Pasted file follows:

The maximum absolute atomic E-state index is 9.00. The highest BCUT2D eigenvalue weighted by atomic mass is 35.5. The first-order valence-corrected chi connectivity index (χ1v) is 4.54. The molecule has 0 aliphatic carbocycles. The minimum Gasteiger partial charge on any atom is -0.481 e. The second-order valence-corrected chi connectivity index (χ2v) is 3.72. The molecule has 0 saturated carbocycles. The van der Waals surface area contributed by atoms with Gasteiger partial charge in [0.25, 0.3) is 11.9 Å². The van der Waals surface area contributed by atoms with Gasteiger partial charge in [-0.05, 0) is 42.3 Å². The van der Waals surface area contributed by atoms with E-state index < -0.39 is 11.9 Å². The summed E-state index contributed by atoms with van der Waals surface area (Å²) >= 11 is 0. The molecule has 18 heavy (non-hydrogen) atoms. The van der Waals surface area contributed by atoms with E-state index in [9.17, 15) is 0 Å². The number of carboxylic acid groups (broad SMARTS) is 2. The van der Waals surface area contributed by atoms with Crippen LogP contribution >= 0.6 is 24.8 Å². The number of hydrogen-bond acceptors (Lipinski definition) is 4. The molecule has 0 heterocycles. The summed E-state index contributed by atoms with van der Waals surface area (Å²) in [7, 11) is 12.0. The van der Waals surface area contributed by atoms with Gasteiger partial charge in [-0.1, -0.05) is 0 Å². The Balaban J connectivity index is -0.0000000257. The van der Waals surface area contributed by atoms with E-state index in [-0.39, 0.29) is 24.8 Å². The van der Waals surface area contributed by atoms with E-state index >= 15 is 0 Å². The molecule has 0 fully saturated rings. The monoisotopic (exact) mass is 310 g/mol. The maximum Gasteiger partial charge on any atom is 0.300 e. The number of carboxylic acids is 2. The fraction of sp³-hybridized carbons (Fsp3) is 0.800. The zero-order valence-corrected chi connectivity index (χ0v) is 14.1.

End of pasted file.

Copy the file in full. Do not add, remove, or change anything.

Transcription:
The maximum absolute atomic E-state index is 9.00. The highest BCUT2D eigenvalue weighted by atomic mass is 35.5. The first-order valence-corrected chi connectivity index (χ1v) is 4.54. The molecule has 0 aliphatic carbocycles. The minimum Gasteiger partial charge on any atom is -0.481 e. The second-order valence-corrected chi connectivity index (χ2v) is 3.72. The molecule has 0 saturated carbocycles. The van der Waals surface area contributed by atoms with Gasteiger partial charge in [0.25, 0.3) is 11.9 Å². The van der Waals surface area contributed by atoms with Gasteiger partial charge in [-0.05, 0) is 42.3 Å². The van der Waals surface area contributed by atoms with E-state index < -0.39 is 11.9 Å². The summed E-state index contributed by atoms with van der Waals surface area (Å²) >= 11 is 0. The molecule has 18 heavy (non-hydrogen) atoms. The van der Waals surface area contributed by atoms with E-state index in [9.17, 15) is 0 Å². The number of carboxylic acid groups (broad SMARTS) is 2. The van der Waals surface area contributed by atoms with Crippen LogP contribution >= 0.6 is 24.8 Å². The number of hydrogen-bond acceptors (Lipinski definition) is 4. The molecule has 0 heterocycles. The summed E-state index contributed by atoms with van der Waals surface area (Å²) in [7, 11) is 12.0. The van der Waals surface area contributed by atoms with Gasteiger partial charge in [-0.1, -0.05) is 0 Å². The Balaban J connectivity index is -0.0000000257. The van der Waals surface area contributed by atoms with E-state index in [-0.39, 0.29) is 24.8 Å². The van der Waals surface area contributed by atoms with E-state index >= 15 is 0 Å². The molecule has 0 fully saturated rings. The monoisotopic (exact) mass is 310 g/mol. The maximum Gasteiger partial charge on any atom is 0.300 e. The number of carboxylic acids is 2. The fraction of sp³-hybridized carbons (Fsp3) is 0.800. The zero-order valence-corrected chi connectivity index (χ0v) is 14.1.